No risk management plan is complete without consideration of the “what-ifs.” In fact, you could argue that this is truly the “why” behind having a risk management plan on your farm. It’s also true that, as Mike Tyson put it, “Everyone has a plan until they get punched in the mouth.”

Guse brad
Director, Production Agriculture – U.S. Food, Consumer and Agribusiness / BMO

Our industry has been hit in the mouth a bunch lately. From COVID-19 to governmental policy changes to H5N1 avian influenza (bird flu) outbreaks, the unpredictable is coming at us at a faster and faster pace. When making your contingency and continuity plans, here are some of the key areas of preparedness you should consider.

Inventory your resources

Whether in a crisis or simply responding to an unexpected event, it is imperative to make sure you understand all the resources available to you in your response. During my military deployment in Afghanistan, I was always amazed at how fast information and available resources were relayed to those in charge during an incident. Whether it was air support, additional ground forces, medevac resources or all forms of intelligence, the leadership was almost instantly informed of what was available to them when a firefight broke out in their area of command.

As a leader on your farm, you should always understand what you have at your fingertips to respond. Whether it is knowing where your protocols and plans are, knowing what equipment your local emergency response teams have or the location of the closest excavation company, having a list of potential response assets is critical to successfully managing through an incident. Along those same lines, ask yourself if there are assets that you can preposition to improve response times. For example, placing emergency medical equipment and first-aid kits in key areas of your operation. This could save valuable time in an emergency.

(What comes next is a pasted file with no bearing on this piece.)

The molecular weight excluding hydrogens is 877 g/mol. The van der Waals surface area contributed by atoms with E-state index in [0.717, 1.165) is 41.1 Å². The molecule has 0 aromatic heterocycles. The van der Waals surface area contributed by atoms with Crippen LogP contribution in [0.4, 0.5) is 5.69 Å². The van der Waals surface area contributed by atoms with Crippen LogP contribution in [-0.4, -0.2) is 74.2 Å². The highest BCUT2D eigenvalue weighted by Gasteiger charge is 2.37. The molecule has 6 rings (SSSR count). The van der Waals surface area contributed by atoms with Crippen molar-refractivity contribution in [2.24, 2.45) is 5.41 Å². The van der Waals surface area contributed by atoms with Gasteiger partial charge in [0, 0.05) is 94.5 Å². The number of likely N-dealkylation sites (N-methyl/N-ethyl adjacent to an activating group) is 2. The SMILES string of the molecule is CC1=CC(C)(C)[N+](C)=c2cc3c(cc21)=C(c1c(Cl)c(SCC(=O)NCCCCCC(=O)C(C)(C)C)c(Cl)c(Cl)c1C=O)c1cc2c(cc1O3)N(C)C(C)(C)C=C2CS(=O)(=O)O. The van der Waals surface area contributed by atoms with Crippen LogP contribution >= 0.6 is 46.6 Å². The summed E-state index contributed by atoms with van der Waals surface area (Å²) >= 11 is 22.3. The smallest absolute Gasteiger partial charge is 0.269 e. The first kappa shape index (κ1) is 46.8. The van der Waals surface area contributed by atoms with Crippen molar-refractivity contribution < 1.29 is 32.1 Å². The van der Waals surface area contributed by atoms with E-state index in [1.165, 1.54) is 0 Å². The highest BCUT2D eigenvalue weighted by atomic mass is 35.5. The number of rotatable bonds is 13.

Prepare your finances

Working capital and availability of cash are critical for the initial business continuity discussion. This is the short-term shock absorber that every operation should have in place. How much? Four to six months of operating expenses will allow operations to continue in a time of stress. It is also crucial to make sure these funds are readily available in a contingency. That is, make sure you have accounts set up for continuity in the event of the incapacity or death of a primary account holder.


Having cash flow grind to a halt and lacking the ability to gain access to credit due to lack of appropriate account titling and management can significantly impact your cash availability. While working capital is critical, having a balance sheet with depth of equity is also critical to managing for longer-term issues. The ability to borrow additional capital can be crucial in managing through those longer-term disruptions.

Your goal should be to have more than of 50% net worth on a market-based balance sheet. Preserving both working capital and balance sheet depth is truly the purpose behind every high-functioning operation’s risk management plan. Whether using market pricing protection tools, crop insurance, revenue insurance or other insurances, the focus should be on preserving these two elements.

Prepare your workforce

Do you have redundancy built into your workforce? That is, cross-trained employees who can fill in to multiple roles depending on the event. Can they do multiple jobs with little or no additional training? Does your culture reward flexibility and initiative?

What fallback options do you have? For example, are there custom operators available to fill in for harvesting a crop, or custom heifer raisers available to fill in a gap and reduce labor needs on a short-term basis? Also think about fallback leaders for each team on your operation. If one isn’t available, who can step up and take the lead?